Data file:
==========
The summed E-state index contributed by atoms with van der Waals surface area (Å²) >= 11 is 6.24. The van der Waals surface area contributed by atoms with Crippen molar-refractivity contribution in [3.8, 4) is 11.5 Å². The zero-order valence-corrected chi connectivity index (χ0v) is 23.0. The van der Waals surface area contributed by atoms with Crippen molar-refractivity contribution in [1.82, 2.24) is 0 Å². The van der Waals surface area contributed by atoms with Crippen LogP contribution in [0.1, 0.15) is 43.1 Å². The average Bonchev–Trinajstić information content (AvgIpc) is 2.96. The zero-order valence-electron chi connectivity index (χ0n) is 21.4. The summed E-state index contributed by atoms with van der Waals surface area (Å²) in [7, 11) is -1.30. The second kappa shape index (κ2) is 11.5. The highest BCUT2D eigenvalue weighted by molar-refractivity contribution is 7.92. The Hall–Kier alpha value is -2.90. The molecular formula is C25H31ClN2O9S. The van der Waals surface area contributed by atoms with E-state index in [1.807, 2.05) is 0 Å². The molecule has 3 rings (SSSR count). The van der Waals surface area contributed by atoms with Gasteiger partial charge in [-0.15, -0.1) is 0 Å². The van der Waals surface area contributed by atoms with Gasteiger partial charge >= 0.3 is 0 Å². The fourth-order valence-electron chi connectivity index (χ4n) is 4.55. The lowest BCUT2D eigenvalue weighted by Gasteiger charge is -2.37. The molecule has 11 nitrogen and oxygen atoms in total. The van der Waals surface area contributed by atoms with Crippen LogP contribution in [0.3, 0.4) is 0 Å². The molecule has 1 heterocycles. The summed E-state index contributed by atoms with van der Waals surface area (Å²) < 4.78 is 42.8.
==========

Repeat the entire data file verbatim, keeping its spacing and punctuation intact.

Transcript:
The summed E-state index contributed by atoms with van der Waals surface area (Å²) >= 11 is 6.24. The van der Waals surface area contributed by atoms with Crippen molar-refractivity contribution in [3.8, 4) is 11.5 Å². The zero-order valence-corrected chi connectivity index (χ0v) is 23.0. The van der Waals surface area contributed by atoms with Crippen molar-refractivity contribution in [1.82, 2.24) is 0 Å². The van der Waals surface area contributed by atoms with Crippen LogP contribution in [0.1, 0.15) is 43.1 Å². The average Bonchev–Trinajstić information content (AvgIpc) is 2.96. The zero-order valence-electron chi connectivity index (χ0n) is 21.4. The summed E-state index contributed by atoms with van der Waals surface area (Å²) in [7, 11) is -1.30. The second kappa shape index (κ2) is 11.5. The highest BCUT2D eigenvalue weighted by molar-refractivity contribution is 7.92. The Hall–Kier alpha value is -2.90. The molecular formula is C25H31ClN2O9S. The van der Waals surface area contributed by atoms with E-state index in [1.807, 2.05) is 0 Å². The molecule has 3 rings (SSSR count). The van der Waals surface area contributed by atoms with Gasteiger partial charge in [-0.15, -0.1) is 0 Å². The van der Waals surface area contributed by atoms with Gasteiger partial charge >= 0.3 is 0 Å². The fourth-order valence-electron chi connectivity index (χ4n) is 4.55. The lowest BCUT2D eigenvalue weighted by Gasteiger charge is -2.37. The molecule has 11 nitrogen and oxygen atoms in total. The van der Waals surface area contributed by atoms with Crippen LogP contribution in [0.3, 0.4) is 0 Å². The molecule has 1 heterocycles. The summed E-state index contributed by atoms with van der Waals surface area (Å²) < 4.78 is 42.8.